Buy When There Is Blood In The Streets

Buy When There Is Blood In The Streets

16:27 PM, 13th August 2012, About 9 years ago 4

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John D Rockefeller, the richest man who ever lived, once said “buy when there is blood in the streets”. Warren Buffet, no pauper himself, follows a similar strategy of buying when everyone else is selling and prices have crashed.

In fact it is a common link between the world’s richest people throughout history that they have invested in property and other assets at discount prices when the majority of people have sold.

History has shown us time and time again, that despite what the doom and gloom merchants proclaim in order to sell their newspapers, markets do bounce back and when they do those that bought at the right time see their wealth grow exponentially.

Take just one example – that of JP Getty who purchased the Hotel Pierre in New York, in the middle of The Great Depression, for the princely sum of $2,350,000. The economy recovered just a few years later and the market value of the hotel shot up to a massive $35,000,000 and that’s in the 1930’s!

Right now there is, metaphorically speaking, definitely blood in the streets. With some time and effort put into research we find repossessions through asset management companies, auctions and negotiating with private sellers who are selling their properties at hugely discounted prices from what they bought them at a few years ago.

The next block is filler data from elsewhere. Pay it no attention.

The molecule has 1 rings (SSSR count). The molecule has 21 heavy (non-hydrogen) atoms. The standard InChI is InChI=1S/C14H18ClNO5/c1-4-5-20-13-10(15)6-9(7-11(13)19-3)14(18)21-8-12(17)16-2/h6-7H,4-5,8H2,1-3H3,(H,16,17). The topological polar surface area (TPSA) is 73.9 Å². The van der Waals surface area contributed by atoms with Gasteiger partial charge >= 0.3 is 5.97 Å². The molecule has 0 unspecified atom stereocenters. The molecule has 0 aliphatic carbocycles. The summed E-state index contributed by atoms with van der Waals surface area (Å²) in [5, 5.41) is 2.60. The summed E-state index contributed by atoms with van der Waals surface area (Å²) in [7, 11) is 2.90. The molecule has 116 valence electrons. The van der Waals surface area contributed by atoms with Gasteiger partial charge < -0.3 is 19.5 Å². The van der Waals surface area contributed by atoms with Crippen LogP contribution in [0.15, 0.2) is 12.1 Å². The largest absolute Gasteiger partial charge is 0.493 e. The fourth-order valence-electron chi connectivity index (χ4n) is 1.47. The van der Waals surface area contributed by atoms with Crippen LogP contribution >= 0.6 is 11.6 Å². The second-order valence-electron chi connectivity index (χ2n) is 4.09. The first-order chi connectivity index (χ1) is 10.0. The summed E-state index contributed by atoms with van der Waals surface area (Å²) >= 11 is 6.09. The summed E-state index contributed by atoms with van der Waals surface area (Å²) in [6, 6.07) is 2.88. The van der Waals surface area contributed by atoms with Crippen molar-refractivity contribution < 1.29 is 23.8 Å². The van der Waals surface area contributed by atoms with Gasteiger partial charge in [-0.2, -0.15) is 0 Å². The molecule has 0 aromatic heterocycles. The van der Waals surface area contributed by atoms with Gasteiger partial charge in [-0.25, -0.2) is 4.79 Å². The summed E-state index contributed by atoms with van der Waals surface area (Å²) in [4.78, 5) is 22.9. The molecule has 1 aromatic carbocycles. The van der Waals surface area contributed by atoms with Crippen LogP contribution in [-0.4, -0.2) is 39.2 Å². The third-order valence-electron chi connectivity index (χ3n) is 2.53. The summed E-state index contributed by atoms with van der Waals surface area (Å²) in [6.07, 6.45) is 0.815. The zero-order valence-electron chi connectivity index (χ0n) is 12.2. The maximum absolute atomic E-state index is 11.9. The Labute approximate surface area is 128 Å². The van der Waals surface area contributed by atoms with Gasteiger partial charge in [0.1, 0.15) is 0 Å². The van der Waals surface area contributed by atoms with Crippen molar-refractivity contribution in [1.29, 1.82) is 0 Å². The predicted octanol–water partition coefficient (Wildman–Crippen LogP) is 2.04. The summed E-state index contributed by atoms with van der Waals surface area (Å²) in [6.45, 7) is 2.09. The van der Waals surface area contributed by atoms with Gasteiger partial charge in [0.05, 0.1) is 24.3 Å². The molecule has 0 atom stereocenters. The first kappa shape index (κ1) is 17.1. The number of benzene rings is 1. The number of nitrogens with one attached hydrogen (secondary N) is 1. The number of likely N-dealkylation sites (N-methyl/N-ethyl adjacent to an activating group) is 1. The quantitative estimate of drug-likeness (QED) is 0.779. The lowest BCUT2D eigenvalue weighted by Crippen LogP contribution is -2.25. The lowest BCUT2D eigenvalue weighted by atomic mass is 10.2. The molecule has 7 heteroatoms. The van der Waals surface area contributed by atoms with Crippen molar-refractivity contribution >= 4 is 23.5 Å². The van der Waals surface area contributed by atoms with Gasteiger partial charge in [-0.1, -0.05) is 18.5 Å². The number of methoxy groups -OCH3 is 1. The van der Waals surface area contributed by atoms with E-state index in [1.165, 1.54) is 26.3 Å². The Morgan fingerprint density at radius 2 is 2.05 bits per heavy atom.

Of course to some degree waiting for prices to rise is speculation (even if historically they have always done so over a reasonable period), so it is essential to buy properties that produce sufficient income after all expenses (including a contingency for voids and repairs) to provide positive cash flow every month.

We believe the best way to do that is find properties at the low end of the market which produce yields in excess of 10%. This gives ample room to cover any mortgage payments, allows you to build up a contingency fund for voids and repairs and should be generous enough to deal with any rise in interest rates.

 



Comments

by

19:41 PM, 13th August 2012, About 9 years ago

Hi Frazer,
A great blog and excellent advice. I agree that now is a brilliant time to invest in property (or add to your portfolio) as motivated sellers struggle to find buyers. I've have added two properties to my portfolio this month at a combined £70,000 below market value (BMV).

My only concern (regarding the advice in your blog) is the 10% yield target. Great advice but almost impossible to achieve. In my area 2 bedroom houses sell for around £100,000 but rental income is restricted to £600/month delivering a gross yield of 7.2% (which is pretty good but nowhere near your 10% target). 1 & 3 bedroom properties create similar yields - but still not 10%!

A conversion of a 3 bed / 4 bed property into a 4 bed / 5 bed HMO would achieve 10%+ gross yields .. but with HMOs come the extra costs of utility bills and void periods and furnishings etc.

The two properties that I bought BMV are only producing yields of 8% and 5% respectively. I proceeded with the purchase tough because of the £70K equity that I have created in the purchase process ... but my gross yields fall woefully short of your advice!